How to Prepare and Go On a Job Interview

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  1. Ok, so you’ve got the call for the interview. I wanted to mention that when you get the call, if you get any input on the time of the interview, schedule it when you are at your peak of the day. I am a morning person and find that I am at my best between 9:00 and 11:00 a.m., so that is something to consider. If you schedule it later in the day or after work, you might be burnt out by then.
  2. Next, I go to the company website of the company I am going to interview at. You can do a simple google search to find them. You want to know as much about that company when you go to the interview as you can. You can even find some bios on the managers of that company for review.
  3. One thing I have created that will make you stand out from the others is an “Interview Binder” all about me. I will keep a couple copies of my resume and reference sheets in it to hand out when I get to the interview. Make sure you have at least 3-4 copies because I noticed when you interview these days, you are interviewing with several people or in a group interview. In this binder I have created sections: 1) Current or Previous Job Duties (this shows them what you were doing and what your skills are). 2) Letters of Recommendation. 3) Compliment Emails, I noticed I had a lot of them at my previous job, so I highlighted the compliments and put the emails in my binder. 4) Certificates of training, awards, high school diploma. I usually put everything in sheet protectors as a lot of people will be going through this binder and you want it to last and look nice.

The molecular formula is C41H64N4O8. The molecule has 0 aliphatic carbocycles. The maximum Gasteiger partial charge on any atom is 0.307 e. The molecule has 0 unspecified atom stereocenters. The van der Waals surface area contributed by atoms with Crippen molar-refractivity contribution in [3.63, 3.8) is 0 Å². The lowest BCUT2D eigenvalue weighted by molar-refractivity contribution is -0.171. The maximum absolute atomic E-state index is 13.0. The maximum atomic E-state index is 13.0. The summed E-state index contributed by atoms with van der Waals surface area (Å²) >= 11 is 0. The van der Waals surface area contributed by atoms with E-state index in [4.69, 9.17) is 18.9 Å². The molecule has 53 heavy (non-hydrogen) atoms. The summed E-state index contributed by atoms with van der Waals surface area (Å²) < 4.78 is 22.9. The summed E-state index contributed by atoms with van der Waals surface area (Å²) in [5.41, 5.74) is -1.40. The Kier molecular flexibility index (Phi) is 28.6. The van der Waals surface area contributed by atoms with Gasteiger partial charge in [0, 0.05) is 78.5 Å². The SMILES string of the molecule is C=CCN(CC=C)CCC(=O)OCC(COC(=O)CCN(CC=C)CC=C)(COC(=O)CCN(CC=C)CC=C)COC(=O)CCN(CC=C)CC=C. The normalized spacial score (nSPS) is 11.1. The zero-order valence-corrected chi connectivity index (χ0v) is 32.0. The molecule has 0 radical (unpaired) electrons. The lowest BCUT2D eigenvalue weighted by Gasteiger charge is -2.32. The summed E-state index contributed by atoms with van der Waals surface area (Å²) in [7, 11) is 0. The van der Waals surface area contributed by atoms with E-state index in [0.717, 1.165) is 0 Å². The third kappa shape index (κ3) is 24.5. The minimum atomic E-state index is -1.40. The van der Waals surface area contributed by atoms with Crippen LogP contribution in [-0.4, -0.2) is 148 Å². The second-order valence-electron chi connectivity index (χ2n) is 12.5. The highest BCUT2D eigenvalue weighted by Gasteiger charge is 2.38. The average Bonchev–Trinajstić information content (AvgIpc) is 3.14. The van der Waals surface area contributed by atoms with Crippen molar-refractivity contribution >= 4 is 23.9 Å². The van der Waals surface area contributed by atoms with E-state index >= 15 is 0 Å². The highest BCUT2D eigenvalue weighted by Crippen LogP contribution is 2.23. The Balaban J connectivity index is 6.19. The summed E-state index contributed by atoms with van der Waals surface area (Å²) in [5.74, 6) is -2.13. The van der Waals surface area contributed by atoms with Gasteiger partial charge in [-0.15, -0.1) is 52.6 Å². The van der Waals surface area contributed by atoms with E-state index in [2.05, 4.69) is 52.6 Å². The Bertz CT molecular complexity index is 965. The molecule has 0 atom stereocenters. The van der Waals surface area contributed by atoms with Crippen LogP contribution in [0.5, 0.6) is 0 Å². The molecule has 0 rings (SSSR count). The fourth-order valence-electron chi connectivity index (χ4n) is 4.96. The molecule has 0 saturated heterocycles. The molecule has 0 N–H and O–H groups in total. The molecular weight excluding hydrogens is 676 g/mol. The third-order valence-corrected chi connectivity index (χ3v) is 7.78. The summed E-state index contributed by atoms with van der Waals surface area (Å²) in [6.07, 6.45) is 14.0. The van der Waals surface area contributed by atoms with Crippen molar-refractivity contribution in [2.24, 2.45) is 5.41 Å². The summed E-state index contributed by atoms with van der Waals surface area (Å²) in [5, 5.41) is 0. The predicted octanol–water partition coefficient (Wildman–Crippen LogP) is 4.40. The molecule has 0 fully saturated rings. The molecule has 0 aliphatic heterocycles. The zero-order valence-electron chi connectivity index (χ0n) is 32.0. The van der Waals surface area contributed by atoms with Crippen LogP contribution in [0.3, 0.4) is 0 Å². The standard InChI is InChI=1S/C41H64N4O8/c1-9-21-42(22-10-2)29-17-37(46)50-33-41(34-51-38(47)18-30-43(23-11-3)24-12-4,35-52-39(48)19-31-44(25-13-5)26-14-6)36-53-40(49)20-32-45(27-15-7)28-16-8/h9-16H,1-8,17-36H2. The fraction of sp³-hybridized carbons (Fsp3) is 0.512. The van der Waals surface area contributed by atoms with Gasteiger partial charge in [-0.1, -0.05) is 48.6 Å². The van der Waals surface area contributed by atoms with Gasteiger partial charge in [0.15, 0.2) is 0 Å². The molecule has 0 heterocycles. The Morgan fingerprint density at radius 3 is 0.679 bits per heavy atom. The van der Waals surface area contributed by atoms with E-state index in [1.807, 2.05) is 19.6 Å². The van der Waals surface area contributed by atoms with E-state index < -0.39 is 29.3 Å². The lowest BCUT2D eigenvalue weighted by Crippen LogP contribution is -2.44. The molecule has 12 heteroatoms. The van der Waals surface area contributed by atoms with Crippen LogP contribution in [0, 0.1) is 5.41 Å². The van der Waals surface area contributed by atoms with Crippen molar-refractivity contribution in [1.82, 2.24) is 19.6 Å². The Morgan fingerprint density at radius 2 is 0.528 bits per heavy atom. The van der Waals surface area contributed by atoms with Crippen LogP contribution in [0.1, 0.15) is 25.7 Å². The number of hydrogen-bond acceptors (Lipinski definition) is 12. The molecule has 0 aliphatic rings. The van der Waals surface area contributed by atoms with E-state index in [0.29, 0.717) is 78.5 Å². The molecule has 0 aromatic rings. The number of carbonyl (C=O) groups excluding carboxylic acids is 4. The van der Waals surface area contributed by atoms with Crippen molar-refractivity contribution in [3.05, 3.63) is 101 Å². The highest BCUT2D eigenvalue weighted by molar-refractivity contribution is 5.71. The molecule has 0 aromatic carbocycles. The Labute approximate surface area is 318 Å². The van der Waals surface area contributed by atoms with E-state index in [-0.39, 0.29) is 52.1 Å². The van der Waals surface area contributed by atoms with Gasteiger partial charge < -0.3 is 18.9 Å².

4. The day of the interview dress professional or appropriate for the job you interviewing for. I always suggest a jacket for both men and women. Also, women should not wear open toe shoes, I found that most offices don’t allow it.
  5. Arrive early for the interview and be prepared. Bring your binder. Be prepared to answer questions such as “What are your future goals?” “Give an example of a difficult person you dealt with in your previous job?” “How did you handle a crisis?” and so on. One question you should ask near the end of the interview is when they are going to make their decision and when they want the person to start the job? During the interview try to keep eye contact and always be upbeat and positive with anything you say.
  6. When the interview is wrapping up, always ask for a business card of the people you have interviewed with. You will want to send a “Thank You” letter afterwards. I would recommend sending it within 1-2 days after the interview. It should thank them for taking time out of their busy schedule to interview you. Also, remind them of why you would be perfect for the job and wrap it up with how you look forward to hearing from them soon.
  7. Once you have sent your thank you letter out, sit back and wait for the call with the job offer. If you do not hear anything after a week or two or after the time they told you they were making their decision, I would send a quick email that you are touching base and checking on the status of the job. Good luck!
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